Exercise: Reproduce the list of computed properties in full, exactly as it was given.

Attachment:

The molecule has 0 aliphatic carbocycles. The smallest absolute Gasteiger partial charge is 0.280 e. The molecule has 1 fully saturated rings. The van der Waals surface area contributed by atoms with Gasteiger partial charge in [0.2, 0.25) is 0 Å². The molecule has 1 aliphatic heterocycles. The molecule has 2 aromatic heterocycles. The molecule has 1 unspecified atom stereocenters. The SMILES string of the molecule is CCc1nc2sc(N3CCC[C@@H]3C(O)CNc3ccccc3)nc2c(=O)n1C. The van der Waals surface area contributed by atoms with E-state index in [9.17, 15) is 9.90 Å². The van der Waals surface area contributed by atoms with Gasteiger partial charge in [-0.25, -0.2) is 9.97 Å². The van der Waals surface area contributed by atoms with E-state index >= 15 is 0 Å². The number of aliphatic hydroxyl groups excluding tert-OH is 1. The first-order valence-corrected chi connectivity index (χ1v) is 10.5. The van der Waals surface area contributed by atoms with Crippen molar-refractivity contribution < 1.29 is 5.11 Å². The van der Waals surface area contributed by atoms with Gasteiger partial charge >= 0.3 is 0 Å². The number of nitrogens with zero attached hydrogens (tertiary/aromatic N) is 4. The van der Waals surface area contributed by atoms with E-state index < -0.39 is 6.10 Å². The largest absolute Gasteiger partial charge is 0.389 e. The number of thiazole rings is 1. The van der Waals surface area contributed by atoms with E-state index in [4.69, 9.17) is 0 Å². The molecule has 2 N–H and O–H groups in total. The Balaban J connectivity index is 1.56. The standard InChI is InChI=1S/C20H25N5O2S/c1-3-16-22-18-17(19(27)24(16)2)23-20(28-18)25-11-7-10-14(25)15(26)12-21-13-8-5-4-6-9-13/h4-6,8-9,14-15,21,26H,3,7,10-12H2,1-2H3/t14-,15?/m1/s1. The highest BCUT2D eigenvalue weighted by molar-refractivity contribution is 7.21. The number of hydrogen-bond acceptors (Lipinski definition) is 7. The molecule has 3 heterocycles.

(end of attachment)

The molecule has 0 aliphatic carbocycles. The smallest absolute Gasteiger partial charge is 0.280 e. The molecule has 1 fully saturated rings. The van der Waals surface area contributed by atoms with Gasteiger partial charge in [0.2, 0.25) is 0 Å². The molecule has 1 aliphatic heterocycles. The molecule has 2 aromatic heterocycles. The molecule has 1 unspecified atom stereocenters. The SMILES string of the molecule is CCc1nc2sc(N3CCC[C@@H]3C(O)CNc3ccccc3)nc2c(=O)n1C. The van der Waals surface area contributed by atoms with E-state index in [9.17, 15) is 9.90 Å². The van der Waals surface area contributed by atoms with Gasteiger partial charge in [-0.25, -0.2) is 9.97 Å². The van der Waals surface area contributed by atoms with E-state index >= 15 is 0 Å². The number of aliphatic hydroxyl groups excluding tert-OH is 1. The first-order valence-corrected chi connectivity index (χ1v) is 10.5. The van der Waals surface area contributed by atoms with Crippen molar-refractivity contribution < 1.29 is 5.11 Å². The van der Waals surface area contributed by atoms with Gasteiger partial charge >= 0.3 is 0 Å². The number of nitrogens with zero attached hydrogens (tertiary/aromatic N) is 4. The van der Waals surface area contributed by atoms with E-state index < -0.39 is 6.10 Å². The largest absolute Gasteiger partial charge is 0.389 e. The number of thiazole rings is 1. The van der Waals surface area contributed by atoms with E-state index in [4.69, 9.17) is 0 Å². The molecule has 2 N–H and O–H groups in total. The Balaban J connectivity index is 1.56. The standard InChI is InChI=1S/C20H25N5O2S/c1-3-16-22-18-17(19(27)24(16)2)23-20(28-18)25-11-7-10-14(25)15(26)12-21-13-8-5-4-6-9-13/h4-6,8-9,14-15,21,26H,3,7,10-12H2,1-2H3/t14-,15?/m1/s1. The highest BCUT2D eigenvalue weighted by molar-refractivity contribution is 7.21. The number of hydrogen-bond acceptors (Lipinski definition) is 7. The molecule has 3 heterocycles.